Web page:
Collection Management Policies: Major Children's Book Awards
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Descriptions taken from American Library Association
Alex Awards were first given annually beginning in 1998, and became an official ALA award in 2002. The Alex Award is given to ten books, which although written for adults, have special appeal to young adults, ages 12 through 18. The winning titles are selected from the previous year's publishing.
The award is sponsored by the Margaret Alexander Edwards Trust and Booklist. Edwards was an inspirational young adult specialist for many years at the Enoch Pratt Library in Baltimore. Her work is described in her book Fair Garden and the Swarm of Beasts. The Alex Awards are named after Edwards, who was called "Alex" by her friends.
Mildred L. Batchelder Award
This award honors Mildred L. Batchelder, a former executive director of the Association for Library Service to Children. Batchelder spent 30 years with ALA, working as an ambassador to the world on behalf of children and books, encouraging and promoting the translation of the world's best children's literature. Her life's work was "to eliminate barriers to understanding between people of different cultures, races, nations, and languages."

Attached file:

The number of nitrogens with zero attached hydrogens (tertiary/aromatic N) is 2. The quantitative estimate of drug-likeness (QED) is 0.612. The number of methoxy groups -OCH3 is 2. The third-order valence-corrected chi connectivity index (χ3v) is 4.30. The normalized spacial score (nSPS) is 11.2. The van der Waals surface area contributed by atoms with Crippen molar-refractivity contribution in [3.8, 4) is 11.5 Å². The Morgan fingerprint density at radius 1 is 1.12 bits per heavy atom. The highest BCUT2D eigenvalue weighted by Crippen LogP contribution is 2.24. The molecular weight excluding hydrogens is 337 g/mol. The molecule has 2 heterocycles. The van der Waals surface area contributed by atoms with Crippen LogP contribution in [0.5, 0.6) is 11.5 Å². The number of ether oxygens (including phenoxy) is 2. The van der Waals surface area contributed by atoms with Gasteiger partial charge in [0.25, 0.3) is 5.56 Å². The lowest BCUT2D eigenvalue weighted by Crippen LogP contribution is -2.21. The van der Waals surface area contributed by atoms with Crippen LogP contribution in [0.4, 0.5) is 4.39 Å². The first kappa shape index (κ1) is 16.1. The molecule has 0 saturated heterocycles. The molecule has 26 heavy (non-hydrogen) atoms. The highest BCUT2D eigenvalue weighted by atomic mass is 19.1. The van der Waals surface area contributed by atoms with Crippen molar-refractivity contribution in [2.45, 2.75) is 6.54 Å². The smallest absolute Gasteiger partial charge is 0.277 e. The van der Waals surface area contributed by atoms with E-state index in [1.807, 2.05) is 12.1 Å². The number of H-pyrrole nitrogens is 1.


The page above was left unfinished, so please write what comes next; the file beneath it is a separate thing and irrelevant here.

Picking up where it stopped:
This annual award, established in her honor in 1966, goes to an American publisher for a children's book considered to be the most outstanding of those books originally published in a foreign language in a foreign country, and subsequently translated into English and published in the United States.
Pura Belprï¿½ Award
The Pura Belprï¿½ Award, established in 1996, is presented to a Latino/Latina writer and illustrator whose work best portrays, affirms, and celebrates the Latino cultural experience in an outstanding work of literature for children and youth. It is co-sponsored by the Association for Library Service to Children (ALSC), a division of the American Library Association (ALA), and the National Association to Promote Library and Information Services to Latinos and the Spanish-Speaking (REFORMA), an ALA Affiliate.
The award is named after Pura Belprï¿½, the first Latina librarian from the New York Public Library. As a children's librarian, storyteller, and author, she enriched the lives of Puerto Rican children in the U.S.A. through her pioneering work of preserving and disseminating Puerto Rican folklore. The awards are given biennially.
The Caldecott Medal was named in honor of nineteenth-century English illustrator Randolph Caldecott. It is awarded annually by the Association for Library Service to Children, a division of the American Library Association, to the artist of the most distinguished American picture book for children. The award is given annually.